Conference Condensed: AnxietyTech
Let's talk about mental health
- 🧠 How To Hack Our Brains Into Better Health
- ❤️ I’m Not Well and That’s Okay
- 💬 UX With Mental Health in Mind
- 💻 Hacking Your Emotional API
A few weeks ago, we had the pleasure of checking out AnxietyTech, an NYC conference that explores mental health and self care in the tech industry. We had a great time and learned a lot, and it’s definitely on our list of favorite tech conferences to attend. Here are a few of our favorite talks from the day:
🧠 How To Hack Our Brains Into Better Health
Dr. Jud. Brewer
The day started out with a fascinating Keynote presentation by Dr. Jud Brewer, the Director of Research and Innovation at the Mindfulness Center at Brown University. Dr. Jud spoke about his research on how to combat the rising tide of clinical anxiety. Having looked into the research on anti-anxiety medication, willpower, and self-control, he realized that there is a better way to treat both anxiety and disordered eating with the help of technology. Using reward and awareness techniques from research on operant conditioning delivered through applications, he’s been able to show a 57% reduction in anxiety and a 50% reduction in feelings of burnout among the folks he’s treated. This presentation really got us thinking about how anxiety is built through negative feedback loops and that those same loops can be re-purposed in order to treat it. If you’re interested in reading more of Dr. Jud’s research you can find it on his blog and find his app-based treatment programs here.
❤️ I’m Not Well and That’s Okay
Julia Nguyen gave a very personal presentation about the technology industry and its impact on her mental health. She astutely pointed out that our industry often centers “impact” to the exclusion of humanity and self-care, and often stigmatizes and silences marginalized groups like those from LGBTQ+ & BIPOC communities. Julia’s contribution to these problems include her successful open-source project, If-Me, which lets people privately discuss their mental health with friends and loved ones. The project also maintains a list of other resources, including Aloe Bud, an app we helped create that focuses on self-care reminders. Julia left us with questions to ask ourselves whenever we take on a new mission-driven project, including: Are they practicing what they preach? How are queer/trans/POC being left out? She also reminded us that even therapists need therapists, and to take care of ourselves so we don’t suffer from the same burnout we’re working against.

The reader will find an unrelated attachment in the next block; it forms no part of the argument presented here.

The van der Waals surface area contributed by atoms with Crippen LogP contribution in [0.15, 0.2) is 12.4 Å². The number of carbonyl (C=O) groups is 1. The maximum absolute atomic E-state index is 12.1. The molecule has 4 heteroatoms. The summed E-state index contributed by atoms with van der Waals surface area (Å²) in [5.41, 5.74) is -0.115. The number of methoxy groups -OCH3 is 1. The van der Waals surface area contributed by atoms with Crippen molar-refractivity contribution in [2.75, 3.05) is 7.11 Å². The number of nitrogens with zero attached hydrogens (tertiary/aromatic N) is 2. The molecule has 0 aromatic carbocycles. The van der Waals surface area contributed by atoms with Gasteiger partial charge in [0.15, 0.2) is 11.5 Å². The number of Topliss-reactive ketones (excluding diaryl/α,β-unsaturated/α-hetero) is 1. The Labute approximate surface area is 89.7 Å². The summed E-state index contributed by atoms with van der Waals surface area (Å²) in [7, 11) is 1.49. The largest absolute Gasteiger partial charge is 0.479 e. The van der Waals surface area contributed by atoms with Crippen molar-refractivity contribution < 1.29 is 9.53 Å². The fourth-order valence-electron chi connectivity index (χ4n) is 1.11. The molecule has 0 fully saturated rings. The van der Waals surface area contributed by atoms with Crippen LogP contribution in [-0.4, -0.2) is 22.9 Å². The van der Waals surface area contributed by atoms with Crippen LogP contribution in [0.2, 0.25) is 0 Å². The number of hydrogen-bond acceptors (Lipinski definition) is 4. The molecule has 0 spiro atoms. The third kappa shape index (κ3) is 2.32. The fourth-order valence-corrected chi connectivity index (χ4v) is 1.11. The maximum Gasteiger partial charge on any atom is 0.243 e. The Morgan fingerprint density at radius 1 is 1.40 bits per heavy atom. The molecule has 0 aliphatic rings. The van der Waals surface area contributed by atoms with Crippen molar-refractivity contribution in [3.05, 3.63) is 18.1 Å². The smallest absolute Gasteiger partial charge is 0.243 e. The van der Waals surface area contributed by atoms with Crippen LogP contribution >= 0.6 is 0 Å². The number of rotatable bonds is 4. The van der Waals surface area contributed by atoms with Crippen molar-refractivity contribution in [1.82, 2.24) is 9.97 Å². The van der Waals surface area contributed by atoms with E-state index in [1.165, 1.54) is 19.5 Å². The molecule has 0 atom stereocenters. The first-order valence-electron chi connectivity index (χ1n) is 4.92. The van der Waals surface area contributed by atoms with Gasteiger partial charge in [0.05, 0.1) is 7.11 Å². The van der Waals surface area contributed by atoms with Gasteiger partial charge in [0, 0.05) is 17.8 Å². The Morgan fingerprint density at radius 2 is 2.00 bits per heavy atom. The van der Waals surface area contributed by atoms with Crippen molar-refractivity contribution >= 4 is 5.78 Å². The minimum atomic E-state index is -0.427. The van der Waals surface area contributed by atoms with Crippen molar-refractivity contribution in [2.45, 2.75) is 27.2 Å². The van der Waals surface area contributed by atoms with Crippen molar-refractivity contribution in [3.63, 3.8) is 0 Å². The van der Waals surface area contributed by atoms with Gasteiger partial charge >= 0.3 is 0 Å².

💬 UX With Mental Health in Mind
Bradley Gabr-Ryn, a product designer at Facebook, explored the ways UX design can impact our mental health in his talk. He pointed out common digital hooks that drive growth and engagement in social platforms — things like retweets and the algorithms we know and love (love to hate, at least) — and how those hooks make it harder to walk away from social media, which leads to overconsumption and reliance. His talk focused on a few ways we can begin to fix this overconsumption: make room to talk and learn about mental health in the workplace, value people’s time, stop calling the people using your product “users,” and be as transparent, comprehensible, and clear with your product’s intentions as possible. The bottom line of this talk? “Don’t be icky” — in other words, treat your customers like people, and do your best to design a product that prioritizes their mental health, rather than engagement at all costs.
💻 Hacking Your Emotional API
John Sawers helped us put emotions in a context developers can better relate to by asking us to imagine our brains are wired to an API that triggers certain feelings. He guided us through four levels of emotional techniques to help us better understand and “refactor” these feelings. These four levels include concepts like controlling your own implementation by deciding where and when to process your feelings, rubber duck debugging to help you solve your problems by explaining them to someone else, doing emotional retros to regularly check in on your feelings, and learning to address your feelings with other people one-on-one or in group settings. More information about this talk, including the slides, can be found on the Emotional API website.